"I have the luck to be able to travel and meet people at the source of our food: fishermen, farmers, growers," says Ripert, speaking by phone from New York. "I travel to beautiful destinations, and eat in different cities and cultures, and therefore I get inspired. That inspiration comes back into recipes that we have on the menu at Le Bernardin. The idea for Avec Eric was to do a show that would be reflective of my lifestyle and then instead of cooking something for Le Bernardin, we would be cooking something for the viewer that is more homey and accessible."
The lamb recipe below was inspired by a Spanish method for cooking fish. "In Spain, they cover the fish with a thick crust of rock salt, and put it in the oven," says Ripert. "When the fish is cooked, they break the crust and the skin comes off with the salt. You eat the flesh, which is perfectly seasoned. We wanted to apply that technique to the lamb, adding flavours with the herbs, but since the lamb has no skin, the crust had to be a bit more elaborate than just rock salt."
Ripert devised a method to mimic the effects of the salt by cooking the lamb encased in a pastry crust.
"One of my mentors, Jöel Robuchon in Paris, was doing a lamb recipe that was a little bit similar to this one," says Ripert, who hails originally from Antibes, on the Côte d'Azur, "so my recipe is a mixture of tradition coming from Spain and a little bit of what I learned with my mentor."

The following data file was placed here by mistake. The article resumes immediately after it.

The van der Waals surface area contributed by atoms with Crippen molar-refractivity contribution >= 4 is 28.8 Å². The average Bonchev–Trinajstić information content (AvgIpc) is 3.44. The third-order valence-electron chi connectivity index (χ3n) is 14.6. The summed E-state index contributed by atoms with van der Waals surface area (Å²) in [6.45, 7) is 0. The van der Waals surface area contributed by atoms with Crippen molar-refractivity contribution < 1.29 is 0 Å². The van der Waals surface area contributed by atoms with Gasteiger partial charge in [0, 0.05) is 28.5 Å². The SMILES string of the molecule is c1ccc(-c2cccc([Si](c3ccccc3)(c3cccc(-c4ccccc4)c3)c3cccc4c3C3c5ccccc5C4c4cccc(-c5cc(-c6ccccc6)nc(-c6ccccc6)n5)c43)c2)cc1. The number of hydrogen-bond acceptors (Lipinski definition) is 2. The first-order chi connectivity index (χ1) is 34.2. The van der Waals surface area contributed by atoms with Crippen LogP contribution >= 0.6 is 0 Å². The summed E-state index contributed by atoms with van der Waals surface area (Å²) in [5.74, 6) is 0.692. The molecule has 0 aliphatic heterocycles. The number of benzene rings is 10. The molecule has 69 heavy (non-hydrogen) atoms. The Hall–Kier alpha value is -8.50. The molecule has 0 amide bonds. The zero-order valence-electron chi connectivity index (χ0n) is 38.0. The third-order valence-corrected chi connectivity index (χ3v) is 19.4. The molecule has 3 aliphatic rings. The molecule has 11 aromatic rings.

HERB AND SALT-CRUSTED LAMB LOIN
(Excerpted from Avec Eric: A Culinary Journey with Eric Ripert. Copyright © 2010 by Eric Ripert. Excerpted with permission of the publisher John Wiley & Sons Canada, Ltd. All rights reserved.)
Ingredients (serves 4)
1 rosemary sprig
The dough that encases the lamb loin infuses salt and herbs into the meat in a more subtle way than rubbing the herbs onto the loin itself. The dough also acts as a jacket, protecting the meat as it cooks and keeping it incredibly moist.
Combine three cups (675 mL) of the flour with the coarse salt, chopped rosemary and thyme in a large bowl. Gradually add the egg whites, mixing with your hands, until the mixture forms a soft but not sticky dough. Flour your hands, turn the dough out onto a work surface and knead until smooth. Wrap the dough in plastic and let stand at room temperature for at least two hours or in the refrigerator for up to one day.